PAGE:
Finally, Microsoft has moved into streaming media in a big way through the widespread free distribution of the Windows Media players and tools. Microsoft includes the Media Player with all versions of Windows, and even includes the server as part of Windows NT. "Our goal is to be a platform provider," says Sean Alexander, Technical Product Manager with the Digital Media Division. "There are no royalties, the server is in the operating system." By the end of 1999, Microsoft claimed to be "narrowing the gap" with RealNetworks in terms of the number of users of the Media Player and the growth of its WindowsMedia.com Web site.

Streaming Media Sites

Each of these companies has developed a Web "portal" site to highlight available audio and video material and thereby promote its content partnerships and encourages the use of its players. Surf through these portals to explore guides to the available material, highlights of new material, links to partner sites, special live events, and the always-popular movie trailers.

The RealNetwork Real.com site includes the "Take 5" guide to streaming media, in categories including Live, Broadband, Entertainment, Music, News, Radio/TV, and Sports. It also includes access to current movie trailers.


RealNetworks Real.com Web site (http://www.real.com/)

- Downloads of RealPlayer & RealJukeBox (top)
- "Take 5" streaming media guide (bottom left)
- Current movie trailers (bottom center)

The Apple QuickTime site includes three major sections: "Hot Picks" of new material, movie trailers, and "QTV" channels from partner content providers including CNN, MTV, WB records, Fox sports, and BBC World News.

Apple QuickTime Web site (http://www.apple.com/quicktime/)

- "Hot Picks" of new material (in center) 
- Movie trailers (on left)
 - "QTV" partner channels (on right)

 

The new Microsoft WindowsMedia.com site, part of its MSN family, organizes content by radio (stations webcasting from around the world), music (songs and music videos), downloads (free music), and broadband (special offerings for those with fast Internet connections). It also offers streaming video in a variety of categories including TV stations, Sports, Movies, Shopping, International, and Sci-Tech.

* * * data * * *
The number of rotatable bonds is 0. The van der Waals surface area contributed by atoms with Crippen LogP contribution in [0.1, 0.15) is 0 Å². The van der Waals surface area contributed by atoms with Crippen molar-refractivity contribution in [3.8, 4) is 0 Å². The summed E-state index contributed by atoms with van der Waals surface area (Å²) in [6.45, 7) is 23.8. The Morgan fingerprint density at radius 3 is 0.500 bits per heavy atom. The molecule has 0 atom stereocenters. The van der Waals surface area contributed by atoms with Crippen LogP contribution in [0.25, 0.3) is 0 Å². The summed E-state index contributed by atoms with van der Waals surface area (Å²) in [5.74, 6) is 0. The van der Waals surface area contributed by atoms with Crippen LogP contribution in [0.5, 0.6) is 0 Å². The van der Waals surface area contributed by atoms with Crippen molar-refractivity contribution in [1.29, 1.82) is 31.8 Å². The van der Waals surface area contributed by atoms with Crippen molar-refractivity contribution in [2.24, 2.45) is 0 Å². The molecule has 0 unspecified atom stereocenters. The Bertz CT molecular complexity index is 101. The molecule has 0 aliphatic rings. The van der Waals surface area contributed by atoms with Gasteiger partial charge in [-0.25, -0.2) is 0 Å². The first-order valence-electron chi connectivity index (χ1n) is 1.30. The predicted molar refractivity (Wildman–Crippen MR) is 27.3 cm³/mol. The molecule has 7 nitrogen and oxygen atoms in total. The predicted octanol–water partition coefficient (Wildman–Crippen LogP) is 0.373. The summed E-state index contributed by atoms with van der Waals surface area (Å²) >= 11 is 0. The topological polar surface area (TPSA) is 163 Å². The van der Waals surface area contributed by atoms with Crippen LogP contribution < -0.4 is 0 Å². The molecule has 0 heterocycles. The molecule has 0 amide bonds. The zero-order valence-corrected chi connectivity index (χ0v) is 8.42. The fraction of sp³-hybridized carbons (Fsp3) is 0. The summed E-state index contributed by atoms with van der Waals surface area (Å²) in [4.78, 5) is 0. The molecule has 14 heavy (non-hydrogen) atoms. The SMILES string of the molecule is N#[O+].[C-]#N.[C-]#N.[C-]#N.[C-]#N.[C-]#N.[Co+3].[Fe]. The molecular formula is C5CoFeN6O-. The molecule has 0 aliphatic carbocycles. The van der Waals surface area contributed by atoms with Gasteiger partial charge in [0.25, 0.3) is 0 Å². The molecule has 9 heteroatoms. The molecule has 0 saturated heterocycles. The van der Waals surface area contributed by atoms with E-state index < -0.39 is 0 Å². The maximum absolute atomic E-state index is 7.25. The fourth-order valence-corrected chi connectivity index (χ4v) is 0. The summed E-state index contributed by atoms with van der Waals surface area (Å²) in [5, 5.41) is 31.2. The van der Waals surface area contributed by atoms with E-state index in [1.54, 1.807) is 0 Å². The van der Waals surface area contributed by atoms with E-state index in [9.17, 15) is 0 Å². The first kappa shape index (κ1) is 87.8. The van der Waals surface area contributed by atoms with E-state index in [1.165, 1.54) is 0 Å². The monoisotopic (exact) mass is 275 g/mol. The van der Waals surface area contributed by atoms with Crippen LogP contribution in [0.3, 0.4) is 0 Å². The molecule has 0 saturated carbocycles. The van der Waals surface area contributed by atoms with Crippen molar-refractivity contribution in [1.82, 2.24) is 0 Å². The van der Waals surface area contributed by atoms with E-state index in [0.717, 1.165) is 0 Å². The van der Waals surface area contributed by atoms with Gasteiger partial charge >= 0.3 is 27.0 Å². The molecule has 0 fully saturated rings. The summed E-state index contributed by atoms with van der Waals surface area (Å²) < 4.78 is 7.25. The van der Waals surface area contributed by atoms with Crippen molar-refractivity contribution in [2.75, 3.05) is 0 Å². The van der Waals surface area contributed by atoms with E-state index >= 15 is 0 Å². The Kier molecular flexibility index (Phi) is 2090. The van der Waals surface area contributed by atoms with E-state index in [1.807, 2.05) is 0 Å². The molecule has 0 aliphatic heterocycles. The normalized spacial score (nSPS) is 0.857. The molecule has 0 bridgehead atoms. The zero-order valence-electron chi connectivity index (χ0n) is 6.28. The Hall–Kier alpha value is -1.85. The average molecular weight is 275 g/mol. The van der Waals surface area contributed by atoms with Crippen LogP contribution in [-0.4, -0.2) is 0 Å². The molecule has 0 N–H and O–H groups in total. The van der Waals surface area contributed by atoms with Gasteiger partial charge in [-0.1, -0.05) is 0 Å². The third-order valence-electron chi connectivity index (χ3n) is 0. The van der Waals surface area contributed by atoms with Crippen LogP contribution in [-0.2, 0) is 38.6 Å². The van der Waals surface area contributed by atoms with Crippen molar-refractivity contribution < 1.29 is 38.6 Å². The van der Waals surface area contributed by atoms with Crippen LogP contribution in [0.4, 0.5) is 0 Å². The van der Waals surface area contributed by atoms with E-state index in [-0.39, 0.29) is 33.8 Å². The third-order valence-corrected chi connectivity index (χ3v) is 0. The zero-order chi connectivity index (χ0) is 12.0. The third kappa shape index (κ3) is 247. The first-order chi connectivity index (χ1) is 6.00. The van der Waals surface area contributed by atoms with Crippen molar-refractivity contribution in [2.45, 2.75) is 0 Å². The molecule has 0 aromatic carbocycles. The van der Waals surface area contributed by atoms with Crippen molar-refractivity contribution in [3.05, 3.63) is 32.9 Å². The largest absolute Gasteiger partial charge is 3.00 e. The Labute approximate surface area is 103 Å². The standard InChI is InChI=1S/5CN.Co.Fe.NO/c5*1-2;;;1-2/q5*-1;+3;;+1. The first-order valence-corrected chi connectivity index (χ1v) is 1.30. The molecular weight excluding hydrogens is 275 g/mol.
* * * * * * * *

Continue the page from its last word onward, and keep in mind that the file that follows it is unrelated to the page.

Microsoft WindowsMedia.com Web site (http://www.windowsmedia.com/)

- Radio
- Music
- Downloads
- Broadband

 

Downloading Video

But, how can you access all this video on the Web? The simplest way to access a video file is just to download it. After all, this is the way you access MP3 audio files on the Web: just click on a link to the file, choose "Save As" to a folder on your disk, and then wait for a while as the file is downloaded. This approach works great if you want to keep the clip around and play it more than once. Apple was very successful with this approach when it posted the movie trailers for "The Phantom Menace" on their QuickTime site. People liked saving the trailer so they could keep it around and show it to their friends.

The downside to accessing videos on the Web is their size. For example, the full trailer for "The Phantom Menace" runs for 2:30 at 480 x 216 resolution, and is over 25 MB (million bytes) at very good quality. Even a smaller 60-second clip at 320 x 176 resolution requires around 3.5 MB, and chopping down further to only 45 seconds and 160 x 120 resolution reduces the size to around 1.5 MB. That's still a big, long download, although people are getting used to downloading songs in MP3 audio format at sizes around 3 to 4 MB (or around 1 MB per minute of song).

Even beyond file size and download time, the bigger problem with downloading big video files is that you have to wait for the whole download to finish before you can see what you are getting, which means you can spend a lot of time downloading stuff you do not want, instead of being able to quickly scan through clips to find what you are looking for. To allow you to explore video on the Web more interactively, the client browser needs to get smarter.

Previewing Video

Instead of downloading entire video files, why not just play them over the Web? If visit a Web page with a link to a video file, and click on that link, then you are depending on your browser program to understand how to play the video file. The browser must either already have built-in support for the type of file (like GIF or JPEG images), or the you must install an external plug-in to support that file type. For example, under Windows, both Microsoft Internet Explorer and Netscape Navigator can be configured to use the Windows Media Player to play Windows video files (.AVI) and the Apple QuickTime plug-in to play QuickTime Movie files (.MOV).